Smoke and cool weather has made it hard for raisins to dry enough to meet standards set by the United States Department of Agriculture. Photo by Edward Smith
Written by Edward Smith
Editor’s Note: This story comes from the Sept. 25 edition of The Business Journal.
Just as smoke from wildfires poses a threat to people, so too does it pose a two-fold threat to the grape industry.
Billowing smoke from burning trees and brush blocks precious UV rays that should normally be turning grapes into raisins.
While people in the Central Valley have found relief in cooler weather thanks to smoky skies, farmers hope for a break of their own — that the sun will come out to shine long enough to dry the grapes in hopes of calling them raisins.
In order to qualify for crop insurance, growers had to have their grapes picked and drying on paper trays on the ground this week, said Easton-area grape grower Dwayne Cardoza, vice president of the Fresno-based Raisin Bargaining Association. The season starts about the third week of August and the drying process normally takes two to three weeks.
Cardoza’s grapes have been on the ground for 21 days. They still haven’t fully dried.
“This is almost like a rain year without the rain,” Cardoza said.
The smoke has blocked out a lot of sunlight and there just isn’t enough heat to do the job. Combine those factors with higher than normal humidity and it’s left growers wondering about the entire crop.
“In some cases, the fruit is picking up moisture because of the humidity in the morning,” he said.
Cardoza’s harvest is about 60% complete. Other growers were still finishing picking this week.
If the grapes take too long to dry, rot can set in. To be called raisins, the United States Department of Agriculture inspects the dried grapes for 16 standards, including moisture, mold, infestation, maturity and a host of others.
Growers have the option of dehydrating mechanically, as is done with golden raisins, but the process is costly. Cardoza said the contracts with dehydrators have all been filled.
Prices are also in dispute. While farmers need to recoup their investment, raisins need to be priced at a rate where they can both compete against imports domestically and as exports internationally.
Grape yields this season have been off around 30%-40%, according to Kalem Barserian, CEO of the Raisin Bargaining Association.
Normally, an acre might bring in nine tons, but this year an acre averaged five to six tons.
“For whatever reason, the vines took a rest,” said Barserian.
Discussions are currently underway with packinghouses on the contract price. Packers and growers are going back and forth negotiating prices from $1,500 to $1,900 per ton. Prices are usually decided in October.
Raisins have also had to compete in a growing world market. Turkey, California’s biggest competitor, has 65,000 growers alone, whereas the Golden State has only 1,800, said Barserian.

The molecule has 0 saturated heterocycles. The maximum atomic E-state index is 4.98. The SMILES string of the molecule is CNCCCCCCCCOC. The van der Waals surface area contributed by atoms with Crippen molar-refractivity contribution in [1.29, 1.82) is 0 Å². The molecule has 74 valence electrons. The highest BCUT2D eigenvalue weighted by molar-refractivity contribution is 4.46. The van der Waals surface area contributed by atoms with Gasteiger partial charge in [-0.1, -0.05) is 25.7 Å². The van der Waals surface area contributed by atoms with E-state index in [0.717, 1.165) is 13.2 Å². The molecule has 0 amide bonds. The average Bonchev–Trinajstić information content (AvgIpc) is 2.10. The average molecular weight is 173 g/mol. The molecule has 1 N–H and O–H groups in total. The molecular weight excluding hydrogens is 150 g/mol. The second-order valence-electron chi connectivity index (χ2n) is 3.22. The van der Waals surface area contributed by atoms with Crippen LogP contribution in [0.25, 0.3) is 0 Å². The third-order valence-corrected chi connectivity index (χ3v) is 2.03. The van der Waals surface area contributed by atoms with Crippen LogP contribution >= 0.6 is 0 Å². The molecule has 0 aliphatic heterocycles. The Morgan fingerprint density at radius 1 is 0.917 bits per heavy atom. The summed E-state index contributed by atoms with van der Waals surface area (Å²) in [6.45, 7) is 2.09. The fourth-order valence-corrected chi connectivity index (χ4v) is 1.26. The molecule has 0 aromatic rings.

Over the past 20 years, acreage has been halved, with the land transforming into almonds, pistachios or real estate.
Growers are waiting to see if crops will be covered by insurance should they not dry sufficiently. In the meantime, however, they still have to show good faith in their attempt to make and deliver the raisins to file an insurance claim, said Cardoza.
This can make planning for next year difficult, he added.
Those using grapes for wine are also waiting to see what effect smoke will bring.
For red wines that ferment with the skin and pulp of the grape, they may be doing so with smoke and ash from the fire.
“A lot of times, the smoke won’t appear in the wine until much later, after it has had time to sit in the barrel,” said Shayne Vetter, winemaker for Toca Madera Winery.
Some wineries picked before the fires got really bad, but others waited.
“We were one of the later vineyards as far as picking grapes,” said Vetter. “Usually that’s a great thing and makes the wine better, but that could potentially be the thing that causes the most problems this year.”
White wines aren’t too susceptible to what winemakers call “smoke taint,” as the juice ferments after being filtered from the grape crush.
The smoke may not be enough to impact the wine.
Vetter fears a wine shortage may come to California after record consumption and smoke impacted vineyards statewide. For a long time, a glut in production had made wine cheap. In the short term, higher prices may be better for wineries, but it will impact the ability to compete globally.
With the regularity of wildfires, Vetter wonders if smoke will become a regular feature in California wines.
“It sounds crazy, but it’s not that far off, there’s plenty of regions in the world where certain circumstances have made the wines taste a certain way,” said Vetter.